We may not use proper etiquette at all times in our kitchen but I certainly wanted our kids to at least have some decent table manners to apply both in our home and when they are in others’ homes. We would talk about a couple things here and there with the kids but once we started homeschool I knew I wanted to do a more proper “lesson” as part of our home ec class.
We started our lesson/discussion by learning about setting the table properly. I printed out a place setting for reference as we discussed it. (we used the #4 template. it’s simple and that’s all we need) Then we learned about some of the table etiquette:
wait for everyone to receive their food – we talked in a little more detail about what this would look like in different settings such as at home, a friend’s house or out to eat somewhere. We also talked about how you would handle some of the food at a restaurant coming and some not having their food yet. Of course we also talked about the WHY behind we why we wait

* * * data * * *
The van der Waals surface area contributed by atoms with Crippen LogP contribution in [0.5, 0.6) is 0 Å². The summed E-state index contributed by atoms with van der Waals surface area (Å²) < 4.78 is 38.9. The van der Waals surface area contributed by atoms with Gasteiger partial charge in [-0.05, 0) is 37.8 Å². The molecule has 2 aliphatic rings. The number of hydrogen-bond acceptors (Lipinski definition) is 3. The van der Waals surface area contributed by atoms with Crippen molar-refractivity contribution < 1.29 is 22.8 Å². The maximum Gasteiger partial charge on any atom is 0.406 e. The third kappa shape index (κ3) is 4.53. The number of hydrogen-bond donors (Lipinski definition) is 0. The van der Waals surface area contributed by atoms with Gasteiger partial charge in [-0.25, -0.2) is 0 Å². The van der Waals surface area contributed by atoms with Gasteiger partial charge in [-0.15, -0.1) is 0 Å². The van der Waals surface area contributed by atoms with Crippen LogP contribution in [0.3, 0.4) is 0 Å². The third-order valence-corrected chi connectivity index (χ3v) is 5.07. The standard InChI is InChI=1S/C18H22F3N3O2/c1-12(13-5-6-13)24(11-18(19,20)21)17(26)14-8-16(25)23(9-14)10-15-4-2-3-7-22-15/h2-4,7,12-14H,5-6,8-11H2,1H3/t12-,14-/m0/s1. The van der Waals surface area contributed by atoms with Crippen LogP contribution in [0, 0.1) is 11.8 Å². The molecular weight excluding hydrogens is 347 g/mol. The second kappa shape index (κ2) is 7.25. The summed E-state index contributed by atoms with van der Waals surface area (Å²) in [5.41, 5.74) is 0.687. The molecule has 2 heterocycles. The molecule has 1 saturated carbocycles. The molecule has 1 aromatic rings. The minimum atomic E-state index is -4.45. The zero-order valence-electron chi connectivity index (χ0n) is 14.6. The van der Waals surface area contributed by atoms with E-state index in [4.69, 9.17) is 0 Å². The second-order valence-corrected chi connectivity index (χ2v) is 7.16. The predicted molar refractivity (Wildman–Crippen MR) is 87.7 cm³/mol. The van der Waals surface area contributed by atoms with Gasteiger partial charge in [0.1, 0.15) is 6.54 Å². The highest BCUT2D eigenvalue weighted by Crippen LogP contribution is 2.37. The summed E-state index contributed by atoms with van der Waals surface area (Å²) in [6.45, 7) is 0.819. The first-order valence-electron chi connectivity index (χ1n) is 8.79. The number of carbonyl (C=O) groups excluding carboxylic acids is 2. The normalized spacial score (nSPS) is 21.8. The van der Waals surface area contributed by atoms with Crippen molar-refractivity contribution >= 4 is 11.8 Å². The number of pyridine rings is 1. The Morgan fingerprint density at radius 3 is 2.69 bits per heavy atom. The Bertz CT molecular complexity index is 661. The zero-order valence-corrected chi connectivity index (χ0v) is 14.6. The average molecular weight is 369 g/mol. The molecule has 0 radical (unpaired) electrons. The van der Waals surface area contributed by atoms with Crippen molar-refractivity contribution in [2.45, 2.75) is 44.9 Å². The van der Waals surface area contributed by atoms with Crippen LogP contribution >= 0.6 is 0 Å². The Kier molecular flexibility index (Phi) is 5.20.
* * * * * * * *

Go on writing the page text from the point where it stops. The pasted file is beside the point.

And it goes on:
include everyone in the conversation – we went through some topics that are inclusive as well as how to steer the conversation back to being an open conversation. Again, we talked about the WHY behind the importance of including everyone in the converstaion